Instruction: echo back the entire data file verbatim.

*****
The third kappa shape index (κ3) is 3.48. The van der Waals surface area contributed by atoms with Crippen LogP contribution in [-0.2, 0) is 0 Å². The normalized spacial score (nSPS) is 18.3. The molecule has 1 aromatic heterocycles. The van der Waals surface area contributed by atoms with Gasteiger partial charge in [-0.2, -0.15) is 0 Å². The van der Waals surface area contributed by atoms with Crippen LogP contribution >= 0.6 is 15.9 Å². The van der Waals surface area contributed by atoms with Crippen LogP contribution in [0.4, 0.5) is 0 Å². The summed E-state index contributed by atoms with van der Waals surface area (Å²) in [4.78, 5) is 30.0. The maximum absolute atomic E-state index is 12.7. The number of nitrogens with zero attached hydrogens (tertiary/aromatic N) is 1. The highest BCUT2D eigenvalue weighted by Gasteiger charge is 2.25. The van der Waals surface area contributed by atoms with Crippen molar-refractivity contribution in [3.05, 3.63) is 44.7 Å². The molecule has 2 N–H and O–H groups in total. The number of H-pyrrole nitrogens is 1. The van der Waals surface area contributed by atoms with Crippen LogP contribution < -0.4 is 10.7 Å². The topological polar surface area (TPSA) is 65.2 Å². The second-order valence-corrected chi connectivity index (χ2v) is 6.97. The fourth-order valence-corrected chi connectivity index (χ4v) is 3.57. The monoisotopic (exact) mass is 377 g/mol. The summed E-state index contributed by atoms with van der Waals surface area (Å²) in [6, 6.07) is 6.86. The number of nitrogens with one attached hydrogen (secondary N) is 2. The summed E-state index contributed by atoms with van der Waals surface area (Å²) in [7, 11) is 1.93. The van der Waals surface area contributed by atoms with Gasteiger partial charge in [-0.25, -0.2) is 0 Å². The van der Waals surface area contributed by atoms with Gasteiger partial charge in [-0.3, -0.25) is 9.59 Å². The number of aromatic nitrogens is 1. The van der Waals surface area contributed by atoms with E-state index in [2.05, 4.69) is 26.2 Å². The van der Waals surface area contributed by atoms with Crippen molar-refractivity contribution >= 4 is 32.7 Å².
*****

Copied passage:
The third kappa shape index (κ3) is 3.48. The van der Waals surface area contributed by atoms with Crippen LogP contribution in [-0.2, 0) is 0 Å². The normalized spacial score (nSPS) is 18.3. The molecule has 1 aromatic heterocycles. The van der Waals surface area contributed by atoms with Gasteiger partial charge in [-0.2, -0.15) is 0 Å². The van der Waals surface area contributed by atoms with Crippen LogP contribution >= 0.6 is 15.9 Å². The van der Waals surface area contributed by atoms with Crippen LogP contribution in [0.4, 0.5) is 0 Å². The summed E-state index contributed by atoms with van der Waals surface area (Å²) in [4.78, 5) is 30.0. The maximum absolute atomic E-state index is 12.7. The number of nitrogens with zero attached hydrogens (tertiary/aromatic N) is 1. The highest BCUT2D eigenvalue weighted by Gasteiger charge is 2.25. The van der Waals surface area contributed by atoms with Crippen molar-refractivity contribution in [3.05, 3.63) is 44.7 Å². The molecule has 2 N–H and O–H groups in total. The number of H-pyrrole nitrogens is 1. The van der Waals surface area contributed by atoms with Crippen LogP contribution < -0.4 is 10.7 Å². The topological polar surface area (TPSA) is 65.2 Å². The second-order valence-corrected chi connectivity index (χ2v) is 6.97. The fourth-order valence-corrected chi connectivity index (χ4v) is 3.57. The monoisotopic (exact) mass is 377 g/mol. The summed E-state index contributed by atoms with van der Waals surface area (Å²) in [6, 6.07) is 6.86. The number of nitrogens with one attached hydrogen (secondary N) is 2. The summed E-state index contributed by atoms with van der Waals surface area (Å²) in [7, 11) is 1.93. The van der Waals surface area contributed by atoms with Gasteiger partial charge in [-0.25, -0.2) is 0 Å². The van der Waals surface area contributed by atoms with Gasteiger partial charge in [-0.3, -0.25) is 9.59 Å². The number of aromatic nitrogens is 1. The van der Waals surface area contributed by atoms with E-state index in [2.05, 4.69) is 26.2 Å². The van der Waals surface area contributed by atoms with Crippen molar-refractivity contribution >= 4 is 32.7 Å².